The Most Thrilling Adventure Activities in Borneo

Trekking through the breathtaking Mount Kinabalu in Sabah
Trekking through the breathtaking Mount Kinabalu in Sabah | © JMount Kinabalu at Kundasang Sabah / Alamy Stock Photo
Sam Bedford

Most associate Borneo with ecotourism, wildlife and biodiversity. But the island shared between Brunei, Indonesia and Malaysia has an impressive range of activities to satisfy thrillseekers, too. Discover the best adventure activities in Borneo, from ziplining between two islands to paragliding over mountains.

Planning a trip and want all the details taken care of? Book yourself onto Culture Trip’s 10-day adventure to Borneo, which includes visits to an orangutan sanctuary and an organic tea farm, and a snorkelling trip in Kota Kinabalu.

1. Ziplining, Sabah

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Head to Tunku Abdul Rahman Marine Park near Kota Kinabalu for the rare treat of ziplining between two islands. Coral Flyer zipline crosses more than 250m (820ft) of open water between the islands of Sapi and Gaya. Not only will adrenaline junkies get the thrill they crave, but matchless bird’s-eye views of lush jungle canopy and turquoise waters will be at your feet. This flight is worth attaching a GoPro for.

2. Climbing Mount Kinabalu, Sabah

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Mist hovers over the forests on Mount Kinabalu in Sabah
© blickwinkel / Alamy Stock Photo

Mount Kinabalu, at a height of 4,095m (13,435ft), is the tallest mountain in Borneo and Malaysia. With deep cultural ties to Sabahans and believed to be the final resting place of departed spirits, reaching the summit is one of the biggest thrills in Borneo. To keep the climb safe, a maximum of 135 climbers can get a permit each day. Kinabalu National Park is a two-hour drive from Kota Kinabalu; hikers begin their trek at Timpohon before following a stepped trail to a base camp at Laban Rata. At 2.00am the next morning, climbers follow the trail to the summit and witness the sun rising over the mountain landscape and a sea of clouds.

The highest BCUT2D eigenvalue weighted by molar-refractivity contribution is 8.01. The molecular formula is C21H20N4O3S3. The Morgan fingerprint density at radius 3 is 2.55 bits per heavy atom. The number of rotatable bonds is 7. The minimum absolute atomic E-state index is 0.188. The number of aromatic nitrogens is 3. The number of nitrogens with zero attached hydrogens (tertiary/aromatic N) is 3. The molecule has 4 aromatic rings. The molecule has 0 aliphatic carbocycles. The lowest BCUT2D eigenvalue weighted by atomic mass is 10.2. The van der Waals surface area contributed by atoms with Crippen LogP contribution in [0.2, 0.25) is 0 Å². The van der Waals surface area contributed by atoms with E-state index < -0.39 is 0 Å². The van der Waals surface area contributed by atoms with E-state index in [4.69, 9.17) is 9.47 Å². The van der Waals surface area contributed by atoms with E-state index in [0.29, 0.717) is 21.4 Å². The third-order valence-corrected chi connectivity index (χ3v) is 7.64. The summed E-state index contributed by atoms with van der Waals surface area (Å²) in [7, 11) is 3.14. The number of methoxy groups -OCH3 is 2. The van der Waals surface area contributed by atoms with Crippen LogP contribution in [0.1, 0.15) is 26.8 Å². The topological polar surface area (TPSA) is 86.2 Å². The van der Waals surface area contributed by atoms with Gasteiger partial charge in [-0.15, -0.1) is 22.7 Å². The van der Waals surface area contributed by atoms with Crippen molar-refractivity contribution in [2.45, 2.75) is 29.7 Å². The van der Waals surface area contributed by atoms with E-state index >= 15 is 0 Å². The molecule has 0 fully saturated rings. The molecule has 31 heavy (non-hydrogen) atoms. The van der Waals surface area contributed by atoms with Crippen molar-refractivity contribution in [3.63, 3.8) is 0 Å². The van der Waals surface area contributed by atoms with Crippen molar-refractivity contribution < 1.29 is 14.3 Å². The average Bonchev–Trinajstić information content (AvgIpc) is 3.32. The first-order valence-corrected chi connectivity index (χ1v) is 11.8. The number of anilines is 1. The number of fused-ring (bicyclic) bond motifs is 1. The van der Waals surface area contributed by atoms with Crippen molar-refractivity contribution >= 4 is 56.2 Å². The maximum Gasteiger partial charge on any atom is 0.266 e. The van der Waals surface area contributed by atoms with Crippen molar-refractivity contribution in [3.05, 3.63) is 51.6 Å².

3. Whitewater rafting, Sabah

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What better way to explore wild Sabah than with a day of whitewater rafting? The waters range in difficulty from beginner to expert. Head to Kiulu River near Tamparuli for a relatively calm 15km (9mi) course with class one and two rapids, or, for more thrills, check out Padas River near Beaufort.

4. Tandem paragliding, Sabah

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Red-roof buildings sit a sloping green hill in Kundasang in Ranau, Sabah
© Derek Dryland / Alamy Stock Photo

Consider heading to Lohan to paraglide over rice paddies and mountains. Located 108km (67mi) from Kota Kinabalu, thrillseekers have the opportunity to soar over these exceptional landscapes and gain a unique perspective of Sabah from above. Packages are both affordable and accessible to first-time paragliders.

5. Diving in Sabah

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Sabah is among the world’s best diving sites. With a plethora of marine life including mantas, barracudas, turtles and the occasional shark, certified divers are sure to satisfy their urge for adventure. The top diving spots are found along the eastern coast. Both Mabul and Sipadan islands, a short distance from Semporna, have unpolluted and relatively unexplored diving areas similar to what would be expected in the Galápagos Islands.

6. Rock climbing, Sarawak

Natural Feature

A moss-covered wall in Fairy Cave in Bau, Sarawak
© Crystite RF / Alamy Stock Photo

Sarawak’s Fairy Caves can be found in a village called Bau, located 46km (29mi) from Kuching, and are a haven for rock climbers and outdoor enthusiasts. With a total of five climbing areas – Fairy Cave, Stage, Batman, Nepenthes and Zoo Wall – adventurous tourists will have ample choice to keep busy for the day. The limestone cliffs and caves along Gunung Sireh (Chalk Mountain) are the best places in Borneo for rock climbing.

7. Caving, Sarawak


Malaysia’s largest state features some of the world’s best cave systems. Niah National Park is home to the oldest known residents of Sarawak, dated to at least 40,000 years ago at the archaeological site of the Niah Cave. Gunung Mulu National Park (which can only be reached by flight) is home to one of the largest known cave chambers in the world, Sarawak Chamber; the second largest cave passage in the world, Deer Cave; and the ninth longest cave system in the world, Clearwater Cave, which is over 200km (124mi) long.

8. Hiking and trekking, Borneo

Forest, Hiking Trail

The South China Sea laps the beach in Kota Kinabalu on Borneo, Malaysia
© Barrie Harwood / Alamy Stock Photo

From following an hour-long trail towards a Kota Kinabalu viewing point on Bukit Padang Hill Peak, to spending a week taking part in jungle activities in Danum Valley, those looking to experience primary rainforest and endemic wildlife will find it in Borneo. There’s no better way to experience the natural beauty of this region than on foot.

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